New research suggests distinct but complementary roles for mothers and fathers in married and family life.
According to the research, a mother’s happiness is nearly twice as important as a father’s when it comes to family life and the chances of the couple staying together, according to a study by the UK’s Marriage Foundation.
The findings are based on the organisation’s analysis of the Millennium Cohort Study, which tracked 13,000 married and cohabiting couples, starting nine months after the birth of their child in 2000-1. They were interviewed again when the child was 14.
It found that if a mother was happy, she was more likely to have children who remained mentally well; more likely to remain close to her daughters when they were teenagers; and more likely to have a stable relationship with her partner. A father’s happiness had no bearing on his offspring’s mental health.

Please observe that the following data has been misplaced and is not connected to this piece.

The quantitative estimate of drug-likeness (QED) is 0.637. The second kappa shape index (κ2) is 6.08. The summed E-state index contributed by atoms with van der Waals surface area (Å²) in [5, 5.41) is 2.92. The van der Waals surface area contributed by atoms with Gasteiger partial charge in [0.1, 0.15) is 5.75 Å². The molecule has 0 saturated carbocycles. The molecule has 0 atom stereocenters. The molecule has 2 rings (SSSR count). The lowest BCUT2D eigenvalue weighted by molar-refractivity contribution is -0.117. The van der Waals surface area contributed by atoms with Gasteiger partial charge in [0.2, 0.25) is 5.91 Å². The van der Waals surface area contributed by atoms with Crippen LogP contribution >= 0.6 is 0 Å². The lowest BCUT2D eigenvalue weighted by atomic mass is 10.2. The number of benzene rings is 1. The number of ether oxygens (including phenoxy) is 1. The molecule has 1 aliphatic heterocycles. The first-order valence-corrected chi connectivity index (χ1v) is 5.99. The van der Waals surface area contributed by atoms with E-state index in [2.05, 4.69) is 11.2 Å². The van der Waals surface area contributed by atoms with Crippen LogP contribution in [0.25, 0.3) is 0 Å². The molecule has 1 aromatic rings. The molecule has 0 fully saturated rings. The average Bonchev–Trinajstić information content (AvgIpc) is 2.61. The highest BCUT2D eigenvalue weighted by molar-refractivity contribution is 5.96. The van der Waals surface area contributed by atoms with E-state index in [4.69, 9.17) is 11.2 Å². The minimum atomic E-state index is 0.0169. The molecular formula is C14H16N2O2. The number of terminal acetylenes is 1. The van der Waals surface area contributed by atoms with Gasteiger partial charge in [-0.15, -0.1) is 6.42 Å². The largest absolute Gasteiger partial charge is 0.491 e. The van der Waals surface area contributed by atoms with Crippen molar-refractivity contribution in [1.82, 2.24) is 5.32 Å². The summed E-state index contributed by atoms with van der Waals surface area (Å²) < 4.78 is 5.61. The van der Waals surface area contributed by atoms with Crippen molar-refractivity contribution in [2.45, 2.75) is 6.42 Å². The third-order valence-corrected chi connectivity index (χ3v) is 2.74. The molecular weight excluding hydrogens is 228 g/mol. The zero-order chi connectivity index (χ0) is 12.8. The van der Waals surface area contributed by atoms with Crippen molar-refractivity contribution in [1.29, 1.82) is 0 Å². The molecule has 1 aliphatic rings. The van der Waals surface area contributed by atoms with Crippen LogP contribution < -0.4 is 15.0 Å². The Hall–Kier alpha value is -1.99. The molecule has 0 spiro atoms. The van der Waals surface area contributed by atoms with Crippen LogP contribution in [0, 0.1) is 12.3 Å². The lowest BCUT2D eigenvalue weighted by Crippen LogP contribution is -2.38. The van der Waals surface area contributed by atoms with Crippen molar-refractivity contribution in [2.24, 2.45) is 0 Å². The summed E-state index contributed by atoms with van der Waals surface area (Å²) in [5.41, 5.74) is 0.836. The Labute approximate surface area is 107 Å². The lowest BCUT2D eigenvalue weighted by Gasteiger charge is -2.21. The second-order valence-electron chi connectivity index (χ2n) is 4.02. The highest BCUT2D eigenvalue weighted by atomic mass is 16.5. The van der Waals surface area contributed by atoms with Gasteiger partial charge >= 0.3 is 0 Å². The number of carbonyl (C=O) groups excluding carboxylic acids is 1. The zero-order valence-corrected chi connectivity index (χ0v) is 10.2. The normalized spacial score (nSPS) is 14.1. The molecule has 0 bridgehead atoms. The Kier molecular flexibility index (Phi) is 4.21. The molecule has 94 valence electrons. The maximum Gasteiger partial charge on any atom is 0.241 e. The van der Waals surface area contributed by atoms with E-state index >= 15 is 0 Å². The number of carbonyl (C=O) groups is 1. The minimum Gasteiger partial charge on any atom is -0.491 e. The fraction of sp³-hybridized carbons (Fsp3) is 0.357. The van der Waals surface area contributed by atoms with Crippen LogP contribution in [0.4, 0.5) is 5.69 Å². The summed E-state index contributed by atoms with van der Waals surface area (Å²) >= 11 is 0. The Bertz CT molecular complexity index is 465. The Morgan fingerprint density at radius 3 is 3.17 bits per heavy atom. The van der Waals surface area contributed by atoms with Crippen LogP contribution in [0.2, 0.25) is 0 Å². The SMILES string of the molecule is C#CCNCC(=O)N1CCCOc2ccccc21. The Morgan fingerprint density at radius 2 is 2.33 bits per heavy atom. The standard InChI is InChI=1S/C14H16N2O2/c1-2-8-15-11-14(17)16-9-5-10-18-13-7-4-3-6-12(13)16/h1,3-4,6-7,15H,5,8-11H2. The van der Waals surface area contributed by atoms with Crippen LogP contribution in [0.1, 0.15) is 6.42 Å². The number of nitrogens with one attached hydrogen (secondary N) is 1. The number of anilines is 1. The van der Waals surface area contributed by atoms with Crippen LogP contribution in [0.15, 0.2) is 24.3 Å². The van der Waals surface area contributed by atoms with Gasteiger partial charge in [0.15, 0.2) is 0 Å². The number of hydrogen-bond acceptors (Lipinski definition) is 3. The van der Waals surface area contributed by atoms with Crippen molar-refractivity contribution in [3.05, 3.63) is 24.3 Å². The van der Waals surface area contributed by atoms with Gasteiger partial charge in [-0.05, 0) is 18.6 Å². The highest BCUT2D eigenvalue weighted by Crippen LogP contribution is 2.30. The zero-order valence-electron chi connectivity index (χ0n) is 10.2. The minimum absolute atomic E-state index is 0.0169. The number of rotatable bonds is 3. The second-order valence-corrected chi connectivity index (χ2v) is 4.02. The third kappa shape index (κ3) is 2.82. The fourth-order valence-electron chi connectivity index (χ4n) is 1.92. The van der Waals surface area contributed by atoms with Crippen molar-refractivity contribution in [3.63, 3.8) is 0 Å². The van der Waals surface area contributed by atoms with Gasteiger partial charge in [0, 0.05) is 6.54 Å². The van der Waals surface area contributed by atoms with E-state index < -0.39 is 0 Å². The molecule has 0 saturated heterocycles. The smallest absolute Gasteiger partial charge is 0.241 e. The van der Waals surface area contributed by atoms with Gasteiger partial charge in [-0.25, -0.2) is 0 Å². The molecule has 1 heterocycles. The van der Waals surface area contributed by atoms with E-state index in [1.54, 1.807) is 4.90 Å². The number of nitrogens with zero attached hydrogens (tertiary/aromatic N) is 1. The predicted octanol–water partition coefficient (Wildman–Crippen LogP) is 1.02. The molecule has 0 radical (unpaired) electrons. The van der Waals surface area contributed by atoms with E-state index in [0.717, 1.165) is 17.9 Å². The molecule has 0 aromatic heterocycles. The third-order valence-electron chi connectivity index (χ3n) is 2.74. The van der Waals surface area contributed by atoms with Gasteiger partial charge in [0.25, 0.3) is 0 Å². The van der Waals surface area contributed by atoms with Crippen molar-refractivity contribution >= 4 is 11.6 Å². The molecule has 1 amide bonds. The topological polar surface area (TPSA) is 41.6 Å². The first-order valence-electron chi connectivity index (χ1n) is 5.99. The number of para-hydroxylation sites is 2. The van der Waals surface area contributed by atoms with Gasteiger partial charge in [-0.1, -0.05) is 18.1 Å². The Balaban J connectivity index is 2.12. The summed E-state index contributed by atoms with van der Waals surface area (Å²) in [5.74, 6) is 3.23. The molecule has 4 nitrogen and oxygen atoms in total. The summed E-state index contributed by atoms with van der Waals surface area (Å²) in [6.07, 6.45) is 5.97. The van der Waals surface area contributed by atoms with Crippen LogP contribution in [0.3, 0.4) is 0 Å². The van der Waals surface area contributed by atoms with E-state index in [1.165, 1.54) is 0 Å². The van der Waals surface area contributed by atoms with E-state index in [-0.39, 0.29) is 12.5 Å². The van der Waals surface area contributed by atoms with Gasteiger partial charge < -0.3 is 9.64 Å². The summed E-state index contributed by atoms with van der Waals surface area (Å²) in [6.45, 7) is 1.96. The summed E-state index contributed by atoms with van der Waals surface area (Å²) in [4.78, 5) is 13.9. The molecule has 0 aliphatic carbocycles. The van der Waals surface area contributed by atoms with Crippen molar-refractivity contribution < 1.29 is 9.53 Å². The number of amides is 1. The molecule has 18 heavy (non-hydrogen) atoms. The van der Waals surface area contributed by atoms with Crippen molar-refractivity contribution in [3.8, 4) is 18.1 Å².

Sir Paul Coleridge, founder of the Marriage Foundation, which conducted the study with Lincoln University, said: “Despite all the social changes of the last 50 years, whether we like it or not, there is an ingredient for keeping the whole family happy, which is only available from the mother or mother figure.”